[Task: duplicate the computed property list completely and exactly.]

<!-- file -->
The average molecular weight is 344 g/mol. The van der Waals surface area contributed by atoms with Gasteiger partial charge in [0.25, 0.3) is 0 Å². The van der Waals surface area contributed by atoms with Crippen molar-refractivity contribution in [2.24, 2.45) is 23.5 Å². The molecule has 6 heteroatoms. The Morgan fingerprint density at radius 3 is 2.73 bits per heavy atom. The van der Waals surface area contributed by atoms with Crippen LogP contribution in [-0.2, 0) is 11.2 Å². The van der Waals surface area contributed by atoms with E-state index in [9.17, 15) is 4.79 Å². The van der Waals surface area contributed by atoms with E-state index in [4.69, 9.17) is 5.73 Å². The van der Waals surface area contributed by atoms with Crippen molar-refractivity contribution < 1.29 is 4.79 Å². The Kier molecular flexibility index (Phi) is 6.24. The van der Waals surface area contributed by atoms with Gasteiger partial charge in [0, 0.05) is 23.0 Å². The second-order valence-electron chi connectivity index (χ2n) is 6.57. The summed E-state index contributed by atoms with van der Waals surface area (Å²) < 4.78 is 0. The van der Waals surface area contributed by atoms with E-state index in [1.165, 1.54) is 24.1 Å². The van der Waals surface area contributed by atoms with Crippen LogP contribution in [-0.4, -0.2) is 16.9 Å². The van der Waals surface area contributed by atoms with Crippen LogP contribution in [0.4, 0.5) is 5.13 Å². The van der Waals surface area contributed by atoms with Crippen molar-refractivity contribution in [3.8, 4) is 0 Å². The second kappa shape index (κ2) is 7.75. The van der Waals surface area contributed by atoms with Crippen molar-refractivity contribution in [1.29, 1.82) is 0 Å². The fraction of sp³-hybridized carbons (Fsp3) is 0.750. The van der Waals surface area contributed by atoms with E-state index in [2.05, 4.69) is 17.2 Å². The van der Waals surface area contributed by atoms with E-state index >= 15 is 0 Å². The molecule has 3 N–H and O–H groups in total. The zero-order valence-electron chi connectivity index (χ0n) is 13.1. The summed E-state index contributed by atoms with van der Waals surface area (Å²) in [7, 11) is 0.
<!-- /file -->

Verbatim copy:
The average molecular weight is 344 g/mol. The van der Waals surface area contributed by atoms with Gasteiger partial charge in [0.25, 0.3) is 0 Å². The van der Waals surface area contributed by atoms with Crippen molar-refractivity contribution in [2.24, 2.45) is 23.5 Å². The molecule has 6 heteroatoms. The Morgan fingerprint density at radius 3 is 2.73 bits per heavy atom. The van der Waals surface area contributed by atoms with Crippen LogP contribution in [-0.2, 0) is 11.2 Å². The van der Waals surface area contributed by atoms with E-state index in [9.17, 15) is 4.79 Å². The van der Waals surface area contributed by atoms with E-state index in [4.69, 9.17) is 5.73 Å². The van der Waals surface area contributed by atoms with Crippen molar-refractivity contribution < 1.29 is 4.79 Å². The Kier molecular flexibility index (Phi) is 6.24. The van der Waals surface area contributed by atoms with Gasteiger partial charge in [0, 0.05) is 23.0 Å². The second-order valence-electron chi connectivity index (χ2n) is 6.57. The summed E-state index contributed by atoms with van der Waals surface area (Å²) < 4.78 is 0. The van der Waals surface area contributed by atoms with E-state index in [1.165, 1.54) is 24.1 Å². The van der Waals surface area contributed by atoms with Crippen LogP contribution in [-0.4, -0.2) is 16.9 Å². The van der Waals surface area contributed by atoms with Crippen LogP contribution in [0.4, 0.5) is 5.13 Å². The van der Waals surface area contributed by atoms with Crippen molar-refractivity contribution in [3.8, 4) is 0 Å². The second kappa shape index (κ2) is 7.75. The van der Waals surface area contributed by atoms with Crippen molar-refractivity contribution in [1.29, 1.82) is 0 Å². The fraction of sp³-hybridized carbons (Fsp3) is 0.750. The van der Waals surface area contributed by atoms with E-state index in [2.05, 4.69) is 17.2 Å². The van der Waals surface area contributed by atoms with E-state index >= 15 is 0 Å². The molecule has 3 N–H and O–H groups in total. The zero-order valence-electron chi connectivity index (χ0n) is 13.1. The summed E-state index contributed by atoms with van der Waals surface area (Å²) in [7, 11) is 0.